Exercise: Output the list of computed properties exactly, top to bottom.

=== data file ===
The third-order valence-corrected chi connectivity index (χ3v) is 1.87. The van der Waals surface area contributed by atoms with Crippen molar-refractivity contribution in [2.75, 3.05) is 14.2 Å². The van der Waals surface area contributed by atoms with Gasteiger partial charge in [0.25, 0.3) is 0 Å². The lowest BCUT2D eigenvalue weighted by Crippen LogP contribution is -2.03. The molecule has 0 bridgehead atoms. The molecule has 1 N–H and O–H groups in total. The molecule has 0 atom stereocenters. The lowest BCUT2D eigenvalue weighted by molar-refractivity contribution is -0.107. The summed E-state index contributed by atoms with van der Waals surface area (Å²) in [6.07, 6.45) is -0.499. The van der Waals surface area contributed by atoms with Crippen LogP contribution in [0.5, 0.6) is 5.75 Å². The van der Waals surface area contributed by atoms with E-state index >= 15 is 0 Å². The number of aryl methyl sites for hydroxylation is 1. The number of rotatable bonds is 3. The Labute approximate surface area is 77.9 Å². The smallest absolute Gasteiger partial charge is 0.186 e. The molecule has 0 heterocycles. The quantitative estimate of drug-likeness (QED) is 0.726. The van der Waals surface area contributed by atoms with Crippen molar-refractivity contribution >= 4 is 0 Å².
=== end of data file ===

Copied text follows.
The third-order valence-corrected chi connectivity index (χ3v) is 1.87. The van der Waals surface area contributed by atoms with Crippen molar-refractivity contribution in [2.75, 3.05) is 14.2 Å². The van der Waals surface area contributed by atoms with Gasteiger partial charge in [0.25, 0.3) is 0 Å². The lowest BCUT2D eigenvalue weighted by Crippen LogP contribution is -2.03. The molecule has 0 bridgehead atoms. The molecule has 1 N–H and O–H groups in total. The molecule has 0 atom stereocenters. The lowest BCUT2D eigenvalue weighted by molar-refractivity contribution is -0.107. The summed E-state index contributed by atoms with van der Waals surface area (Å²) in [6.07, 6.45) is -0.499. The van der Waals surface area contributed by atoms with Crippen LogP contribution in [0.5, 0.6) is 5.75 Å². The van der Waals surface area contributed by atoms with E-state index >= 15 is 0 Å². The number of aryl methyl sites for hydroxylation is 1. The number of rotatable bonds is 3. The Labute approximate surface area is 77.9 Å². The smallest absolute Gasteiger partial charge is 0.186 e. The molecule has 0 heterocycles. The quantitative estimate of drug-likeness (QED) is 0.726. The van der Waals surface area contributed by atoms with Crippen molar-refractivity contribution >= 4 is 0 Å².